Whether or not you go panning for gold, the dude ranch offers the relaxation, serene landscapes, and cherished history that no other place on earth offers. Depending on location, a dude ranch can be open year-round or seasonally. If you’re planning a winter trip, the Southwest’s warmer climate offers traditional ranches with riding and cattle drives. You can canter across the mighty desert and climb the rocky terrain for amazing mountain and valley views.

If you’d rather enjoy the snow, the central and northern Rockies make for great riding trips with magnificent views of the blanketed mountains. Dude ranches in the winter can also provide you access to winter sports like snowmobiling and skiing or elk and deer hunting. For a more peaceful day, ranches offer snowshoeing or horse-drawn sleigh rides, which allow views of the serene, white-blanketed mountains.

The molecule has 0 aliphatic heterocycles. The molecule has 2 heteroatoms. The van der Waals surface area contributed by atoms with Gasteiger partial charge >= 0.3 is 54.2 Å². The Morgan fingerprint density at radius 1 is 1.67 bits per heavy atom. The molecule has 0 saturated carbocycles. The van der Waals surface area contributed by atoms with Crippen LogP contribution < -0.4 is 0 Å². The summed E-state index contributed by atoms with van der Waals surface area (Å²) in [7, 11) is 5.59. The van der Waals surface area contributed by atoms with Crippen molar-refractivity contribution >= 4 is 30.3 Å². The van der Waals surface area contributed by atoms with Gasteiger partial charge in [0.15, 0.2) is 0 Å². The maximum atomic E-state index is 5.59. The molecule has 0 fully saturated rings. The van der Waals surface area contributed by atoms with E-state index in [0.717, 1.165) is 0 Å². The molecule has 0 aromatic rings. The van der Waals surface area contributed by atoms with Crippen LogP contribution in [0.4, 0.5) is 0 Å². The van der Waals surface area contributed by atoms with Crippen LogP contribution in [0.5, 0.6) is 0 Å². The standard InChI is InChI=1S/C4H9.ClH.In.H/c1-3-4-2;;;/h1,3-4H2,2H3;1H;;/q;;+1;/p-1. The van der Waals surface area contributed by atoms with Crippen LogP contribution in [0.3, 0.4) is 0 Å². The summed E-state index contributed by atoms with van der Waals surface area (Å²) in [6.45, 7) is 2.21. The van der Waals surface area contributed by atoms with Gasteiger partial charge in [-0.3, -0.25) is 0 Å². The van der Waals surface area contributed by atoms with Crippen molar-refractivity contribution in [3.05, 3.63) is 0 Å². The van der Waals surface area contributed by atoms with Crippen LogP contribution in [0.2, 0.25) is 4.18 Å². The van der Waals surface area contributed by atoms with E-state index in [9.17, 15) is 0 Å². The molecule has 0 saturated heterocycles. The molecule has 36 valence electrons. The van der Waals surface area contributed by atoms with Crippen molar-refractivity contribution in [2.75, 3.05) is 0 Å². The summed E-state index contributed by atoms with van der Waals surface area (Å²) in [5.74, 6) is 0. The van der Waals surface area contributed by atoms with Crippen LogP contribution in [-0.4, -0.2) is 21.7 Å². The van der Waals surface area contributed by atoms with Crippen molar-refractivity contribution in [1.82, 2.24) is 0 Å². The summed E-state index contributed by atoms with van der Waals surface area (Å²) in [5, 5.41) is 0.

In fact, the horse is an important part of any dude ranch experience. “It’s the horses,” says Whitmore. “People rode horses when they were kids, and they are coming back to find that — the joy they found in horses when they were younger. They always ask about the horses.” In fact, guests to Twin Peaks are pre-assigned their own horses for their entire stay. “When they arrive they can find one of the wranglers, and we’ll lead them down to the barn and say, ‘this is your horse.’ It makes them really bond.”

So what do you think, dude? Isn’t it time to turn off the cell phone, pack up your boots, and head out West? Saddle up, tip down your hat, and see how your next vacation can be golden!

Twin Peaks Ranch

Salmon, Idaho